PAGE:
The President met with the winners of the National 2011 Teacher of the Year contest before the award ceremony, discussing with them general education issues, social protection and financial support for educators, and the possibilities for launching a new educational television channel.
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Speech at award ceremony of the National 2011 Teacher of the Year contest
President of Russia Dmitry Medvedev: Friends,
First of all, I want to congratulate you all most warmly on this holiday – Teacher’s Day. Following tradition, we are presenting the teacher of the year awards today.
Teacher’s Day is a national holiday in the sense that everyone in the country is aware of it. We have some professional holidays that are very important, but that not everyone knows about, but everyone knows Teacher’s Day, because we all went to school once and most of us were or are the parents of schoolchildren.
“I was very pleased to be able to look back today at the progress we have made over this last year in reconstructing old school buildings and building new ones, and of course in resolving one of the biggest problems in the sector – that of teachers’ pay.”
I can tell you that I was surprised to learn that 14 million people are celebrating this day today in Russia. Who are these 14 million? First, they make up a tenth of our population, and second, they are all teachers and students of course.
This really is a holiday for the whole country, and it is good that we are now celebrating it together with so many others around the world. UNESCO declared this date an international holiday nearly 20 years ago, in 1994. It is an occasion for us to talk about not just what we have accomplished, but also to look into the future.
I had a discussion just before with the winners of this year’s Teacher of the Year contest. This is not my first such meeting, and I always find it interesting and always wonder what kind of people this year’s winners will be. I can tell you that they are excellent people indeed. What is it that makes them so good?
They truly are the elite in the teaching profession, and at the same time, it is very good to see that their number includes very young teachers who in the short space of five-seven years have managed to win the kind of respect that earned them their recognition in this contest.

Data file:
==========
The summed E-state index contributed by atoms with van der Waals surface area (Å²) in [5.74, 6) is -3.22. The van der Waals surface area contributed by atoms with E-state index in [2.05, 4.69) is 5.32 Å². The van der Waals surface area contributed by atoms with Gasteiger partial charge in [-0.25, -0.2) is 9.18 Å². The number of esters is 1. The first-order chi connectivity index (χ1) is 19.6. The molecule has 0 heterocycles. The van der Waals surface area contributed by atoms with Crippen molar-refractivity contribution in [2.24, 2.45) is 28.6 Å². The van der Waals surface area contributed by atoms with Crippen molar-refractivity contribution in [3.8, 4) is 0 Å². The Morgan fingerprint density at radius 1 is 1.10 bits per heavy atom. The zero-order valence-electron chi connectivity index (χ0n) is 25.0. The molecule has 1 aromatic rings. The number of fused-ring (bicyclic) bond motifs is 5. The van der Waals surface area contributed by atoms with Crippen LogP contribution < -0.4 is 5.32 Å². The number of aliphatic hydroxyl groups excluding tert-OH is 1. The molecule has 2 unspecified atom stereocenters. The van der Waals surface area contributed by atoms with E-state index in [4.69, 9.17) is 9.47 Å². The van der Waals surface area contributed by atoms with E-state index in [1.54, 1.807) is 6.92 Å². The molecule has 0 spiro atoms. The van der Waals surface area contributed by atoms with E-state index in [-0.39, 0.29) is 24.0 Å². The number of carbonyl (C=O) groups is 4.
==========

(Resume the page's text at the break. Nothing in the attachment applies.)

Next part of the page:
Second, it is also excellent to see that they are all like-minded people with whom it is easy to communicate. I had a very good meeting with them just before because I had the sense of being among a team of fellow thinkers who have all chosen to devote themselves to the teaching profession, which, in all countries and throughout all history has always been a very difficult job.
At the same time, we all see the opportunities ahead. Our educational future has a clear outline reflected in the education development concept that you know, and in the Our New School initiative. This is the strategy we are pursuing, but at the same time, we must continue to follow events and keep watch on developments, keep looking at what else we can do.
I was very pleased to be able to look back today at the progress we have made over this last year in reconstructing old school buildings and building new ones, and of course in resolving one of the biggest problems in the sector – that of teachers’ pay.
I don’t know whether you all have the same feeling, but during my meeting with the teachers before, one of them said – though I don’t know if these were just words spoken to make me happy, or if they were truly sincere — “I got a pleasant surprise when I saw my pay slip.”
“I want to assure you all that the policy of developing our schools and raising teachers’ pay that we adopted several years ago will continue without question.”
I don’t know if all of you have had such pleasant surprises, but whatever the case, I want to assure you all that the policy of developing our schools and raising teachers’ pay that we adopted several years ago will continue without question.
The decision to bring teachers’ pay into line with the average level in each region and part of our country will be implemented. It is already in effect in almost half of the regions, and we will complete this process in all of the regions over the course of the year. I think this is very important.
I will not tire you with figures right now, but one figure cited today really is impressive because it shows just what potential our education development has. During the discussion on various issues I heard that the country’s total consolidated education budget comes to more than 2 trillion rubles, and this budget and our education spending did not decrease even during the crisis period. What does this signify?
This shows that our priorities are clear. I want to assure you that we will continue in this way because education is the cornerstone of development in the twenty-first century, and your work, your mood, are of vital importance for our children’s mood and studies, and thus for our country’s future.
Once again, I congratulate you sincerely on Teacher’s Day. It is probably time now to move on to today’s big moment – announcing the winner of the National 2011 Teacher of the Year contest.